This week Tim Loughton showed his support for UK medical research by joining British Heart Foundation (BHF) scientists and heart patients to hear how research is helping to save and improve the lives of the millions of people affected by heart disease.
At an event in Westminster, Tim spoke with heart patients and BHF-funded researchers to learn more about the latest research projects, the hope they offer to people with heart conditions and why government support is vital.
There are an estimated 14,020 people in East Worthing and Shoreham living with heart and circulatory disease, including 4,500 with coronary heart disease and over 1,000 have heart failure. It causes a quarter of all deaths in the UK.
Commenting, Tim said: “Heart disease is a devastating condition that affects thousands of people across Adur and Worthing.
“But with the public’s support, charities like the BHF are able to fund some of the world’s leading researchers, who work tirelessly to find the next major breakthrough that could help save more lives.”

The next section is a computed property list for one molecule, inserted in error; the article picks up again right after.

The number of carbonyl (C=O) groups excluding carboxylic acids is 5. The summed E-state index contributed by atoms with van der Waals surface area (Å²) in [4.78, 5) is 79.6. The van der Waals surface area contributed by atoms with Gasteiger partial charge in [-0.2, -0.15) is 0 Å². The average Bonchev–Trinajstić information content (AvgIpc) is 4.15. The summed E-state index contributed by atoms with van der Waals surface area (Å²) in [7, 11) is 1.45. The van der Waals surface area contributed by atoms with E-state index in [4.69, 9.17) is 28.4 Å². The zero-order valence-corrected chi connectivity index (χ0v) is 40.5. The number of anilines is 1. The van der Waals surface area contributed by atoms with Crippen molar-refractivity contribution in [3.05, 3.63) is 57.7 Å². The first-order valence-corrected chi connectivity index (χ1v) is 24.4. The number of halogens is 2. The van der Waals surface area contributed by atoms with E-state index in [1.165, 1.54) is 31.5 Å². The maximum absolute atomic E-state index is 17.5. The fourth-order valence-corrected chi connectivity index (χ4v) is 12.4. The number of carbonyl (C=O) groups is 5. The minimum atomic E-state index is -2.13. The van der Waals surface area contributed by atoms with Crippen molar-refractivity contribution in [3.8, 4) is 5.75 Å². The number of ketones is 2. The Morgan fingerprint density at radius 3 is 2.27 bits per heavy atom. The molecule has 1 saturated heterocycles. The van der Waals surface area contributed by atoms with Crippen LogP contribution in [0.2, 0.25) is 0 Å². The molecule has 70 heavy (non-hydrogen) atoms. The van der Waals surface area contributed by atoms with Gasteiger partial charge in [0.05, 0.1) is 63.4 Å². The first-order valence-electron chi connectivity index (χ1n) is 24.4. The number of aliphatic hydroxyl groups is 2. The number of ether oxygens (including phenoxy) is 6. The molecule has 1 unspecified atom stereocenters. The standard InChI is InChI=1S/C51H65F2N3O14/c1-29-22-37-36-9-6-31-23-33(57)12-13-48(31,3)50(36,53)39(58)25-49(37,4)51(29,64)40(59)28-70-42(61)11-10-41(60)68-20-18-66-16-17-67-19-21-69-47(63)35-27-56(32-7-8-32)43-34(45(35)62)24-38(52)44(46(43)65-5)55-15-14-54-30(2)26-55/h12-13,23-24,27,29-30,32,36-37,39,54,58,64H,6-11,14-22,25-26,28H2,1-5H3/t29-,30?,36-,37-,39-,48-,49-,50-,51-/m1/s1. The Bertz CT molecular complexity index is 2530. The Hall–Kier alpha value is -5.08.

The BHF is the largest independent funder of cardiovascular research and spends around £100 million every year on world class research to improve prevention, diagnosis and treatment of cardiovascular disease. The charity sector is by far the largest funder of life sciences research in our universities and every year the Government contributes £198 million towards the indirect costs, such as heating and electricity in laboratories, of charity-funded research. But this figure falls short of covering all the costs of undertaking lifesaving research.
The government’s science budget is currently protected from cuts to expenditure but only until April 2016. Any cut to science spending would put future and current research projects that could help save more lives at serious risk.
The BHF is calling on the Government to maintain the current ring-fencing of the science budget and to commit to future increases.
Professor Peter Weissberg, Medical Director at the BHF, said: “Through our research we’ve helped make great progress over the last 50 years to reduce the number of deaths from heart disease by more than 50 per cent and improve the lives of people living with it.
“This year alone our researchers have developed a highly sensitive blood test that could double the detection rate of heart attacks in women. And recently our researchers have improved our understanding of how we may be able to regenerate the heart after a heart attack bringing hope that one day there will be a treatment for severe heart failure.
“Much more research is needed if we are to continue helping the millions of families across the UK deeply affected by heart disease, and this can’t be done without strong Government support.”